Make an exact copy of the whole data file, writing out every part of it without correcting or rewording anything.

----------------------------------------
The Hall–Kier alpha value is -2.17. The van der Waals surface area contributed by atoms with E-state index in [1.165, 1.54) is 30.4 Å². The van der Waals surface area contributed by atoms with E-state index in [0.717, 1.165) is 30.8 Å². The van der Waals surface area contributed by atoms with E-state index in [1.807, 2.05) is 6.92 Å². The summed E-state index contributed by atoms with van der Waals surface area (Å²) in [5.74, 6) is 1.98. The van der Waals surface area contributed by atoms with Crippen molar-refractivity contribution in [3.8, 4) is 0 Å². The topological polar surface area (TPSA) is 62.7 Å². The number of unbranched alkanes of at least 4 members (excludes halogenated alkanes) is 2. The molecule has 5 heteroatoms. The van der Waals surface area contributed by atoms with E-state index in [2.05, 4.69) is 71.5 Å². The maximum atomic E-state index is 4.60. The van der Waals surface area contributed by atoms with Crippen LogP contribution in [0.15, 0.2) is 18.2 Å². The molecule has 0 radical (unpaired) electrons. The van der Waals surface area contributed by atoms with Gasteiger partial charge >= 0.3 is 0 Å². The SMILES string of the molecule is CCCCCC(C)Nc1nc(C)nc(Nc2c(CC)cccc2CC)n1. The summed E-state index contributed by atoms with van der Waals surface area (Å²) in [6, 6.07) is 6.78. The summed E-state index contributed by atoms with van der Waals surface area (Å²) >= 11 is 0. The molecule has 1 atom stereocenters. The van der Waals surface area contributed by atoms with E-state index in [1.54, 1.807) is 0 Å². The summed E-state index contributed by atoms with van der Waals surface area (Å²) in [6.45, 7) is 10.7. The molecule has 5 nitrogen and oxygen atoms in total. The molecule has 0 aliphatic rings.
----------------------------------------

The Hall–Kier alpha value is -2.17. The van der Waals surface area contributed by atoms with E-state index in [1.165, 1.54) is 30.4 Å². The van der Waals surface area contributed by atoms with E-state index in [0.717, 1.165) is 30.8 Å². The van der Waals surface area contributed by atoms with E-state index in [1.807, 2.05) is 6.92 Å². The summed E-state index contributed by atoms with van der Waals surface area (Å²) in [5.74, 6) is 1.98. The van der Waals surface area contributed by atoms with Crippen molar-refractivity contribution in [3.8, 4) is 0 Å². The topological polar surface area (TPSA) is 62.7 Å². The number of unbranched alkanes of at least 4 members (excludes halogenated alkanes) is 2. The molecule has 5 heteroatoms. The van der Waals surface area contributed by atoms with E-state index in [2.05, 4.69) is 71.5 Å². The maximum atomic E-state index is 4.60. The van der Waals surface area contributed by atoms with Crippen LogP contribution in [0.15, 0.2) is 18.2 Å². The molecule has 0 radical (unpaired) electrons. The van der Waals surface area contributed by atoms with Gasteiger partial charge >= 0.3 is 0 Å². The SMILES string of the molecule is CCCCCC(C)Nc1nc(C)nc(Nc2c(CC)cccc2CC)n1. The summed E-state index contributed by atoms with van der Waals surface area (Å²) in [6, 6.07) is 6.78. The summed E-state index contributed by atoms with van der Waals surface area (Å²) >= 11 is 0. The molecule has 1 atom stereocenters. The van der Waals surface area contributed by atoms with E-state index in [1.54, 1.807) is 0 Å². The summed E-state index contributed by atoms with van der Waals surface area (Å²) in [6.45, 7) is 10.7. The molecule has 5 nitrogen and oxygen atoms in total. The molecule has 0 aliphatic rings.